Matthew Dellavedova has been Kyrie Irving's primary backup all season. While Dellavedova has done an adequate job, Wright could be an upgrade. He's the rare senior who still has some upside. While his jump shot is a work in progress, he has the ability to get wherever he wants on the floor and is a good passer. He'd be a nice backup in Cleveland.
25. Memphis Grizzlies - Rondae Hollis-Jefferson
Tony Allen is still one of the best wing defenders in the NBA, but at the age of 33 he's beginning to slow down. Enter Hollis-Jefferson, who might be the best wing defender in this draft. Blessed with an NBA body and elite athletic ability, he's a jump shot away from being a top-10 pick.
26. San Antonio Spurs - Justin Anderson
The Spurs are facing a pretty huge fork in the road this summer, when most of the team hits free agency. Some, such as Tim Duncan and even Manu Ginobili, could end up retiring. Others, such as Danny Green, might be too expensive to re-sign. Anderson seems to be a great get here -- especially if those elite 3-point shooting numbers he put up all season aren't a fluke. He has NBA athleticism and strength; if he can become a "3 and D" guy in the NBA, he has a lot of value.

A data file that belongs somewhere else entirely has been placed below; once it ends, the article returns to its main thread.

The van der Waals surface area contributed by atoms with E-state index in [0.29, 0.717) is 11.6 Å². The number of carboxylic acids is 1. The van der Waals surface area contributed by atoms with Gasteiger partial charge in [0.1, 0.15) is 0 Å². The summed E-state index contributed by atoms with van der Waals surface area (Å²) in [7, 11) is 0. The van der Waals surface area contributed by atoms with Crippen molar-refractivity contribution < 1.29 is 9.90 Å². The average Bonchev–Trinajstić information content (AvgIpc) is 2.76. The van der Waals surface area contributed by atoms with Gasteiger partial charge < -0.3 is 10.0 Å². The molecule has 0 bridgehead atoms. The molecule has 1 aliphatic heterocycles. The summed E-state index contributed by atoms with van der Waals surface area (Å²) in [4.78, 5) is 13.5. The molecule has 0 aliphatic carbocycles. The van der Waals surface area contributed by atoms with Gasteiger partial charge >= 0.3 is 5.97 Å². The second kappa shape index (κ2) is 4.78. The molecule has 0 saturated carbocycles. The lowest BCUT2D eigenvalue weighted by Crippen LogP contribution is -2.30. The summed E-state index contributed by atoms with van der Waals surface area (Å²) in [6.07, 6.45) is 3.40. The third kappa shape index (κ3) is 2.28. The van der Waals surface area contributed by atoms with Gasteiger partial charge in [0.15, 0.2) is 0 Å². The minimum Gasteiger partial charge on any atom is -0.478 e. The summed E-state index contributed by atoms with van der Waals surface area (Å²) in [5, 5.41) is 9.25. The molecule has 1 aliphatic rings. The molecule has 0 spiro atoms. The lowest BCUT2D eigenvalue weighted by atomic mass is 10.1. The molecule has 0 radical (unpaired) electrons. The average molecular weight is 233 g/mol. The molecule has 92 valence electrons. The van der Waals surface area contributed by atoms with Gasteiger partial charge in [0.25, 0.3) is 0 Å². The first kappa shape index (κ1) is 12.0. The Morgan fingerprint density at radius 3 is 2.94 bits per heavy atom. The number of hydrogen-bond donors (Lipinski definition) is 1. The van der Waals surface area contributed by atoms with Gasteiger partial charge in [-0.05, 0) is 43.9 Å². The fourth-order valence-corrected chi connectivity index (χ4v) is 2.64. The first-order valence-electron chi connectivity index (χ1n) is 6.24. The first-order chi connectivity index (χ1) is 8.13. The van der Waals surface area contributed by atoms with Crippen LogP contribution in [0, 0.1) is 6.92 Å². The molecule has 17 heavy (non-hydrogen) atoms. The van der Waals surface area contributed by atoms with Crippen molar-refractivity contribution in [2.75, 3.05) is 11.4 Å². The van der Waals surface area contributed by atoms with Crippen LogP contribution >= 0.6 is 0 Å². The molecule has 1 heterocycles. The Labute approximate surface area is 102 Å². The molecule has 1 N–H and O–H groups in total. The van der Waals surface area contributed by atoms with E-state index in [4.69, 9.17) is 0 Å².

27. Los Angeles Lakers - Dakari Johnson
The Lakers are pretty thin at the center position. While Johnson projects more as a backup than a star, the Lakers could use his rebounding and toughness.
28. Boston Celtics - Christian Wood
The Celtics could use some athleticism in their frontcourt, and Wood brings that. He needs to add strength and a more consistent jump shot, but Wood would immediately be the best shot-blocker on the Celtics.
29. Brooklyn Nets - Terry Rozier
Rozier isn't for everyone. He isn't a "true" point guard and is undersized to play the 2. But he's tough as nails, always plays in attack mode, and does enough as a PG to get time at the position. Deron Williams has two years left on his deal and Jarrett Jack has one, but if the Nets are serious about the future, they should start grooming Rozier now.
30. Golden State Warriors - Tyler Harvey
Tyler Harvey plays a lot like a poor man's Stephen Curry. Is there a destination in the league where Harvey would be more likely to progress from a poor man's Curry to the real thing than within Steve Kerr's offense in Golden State? Hey, you can never have enough shooting.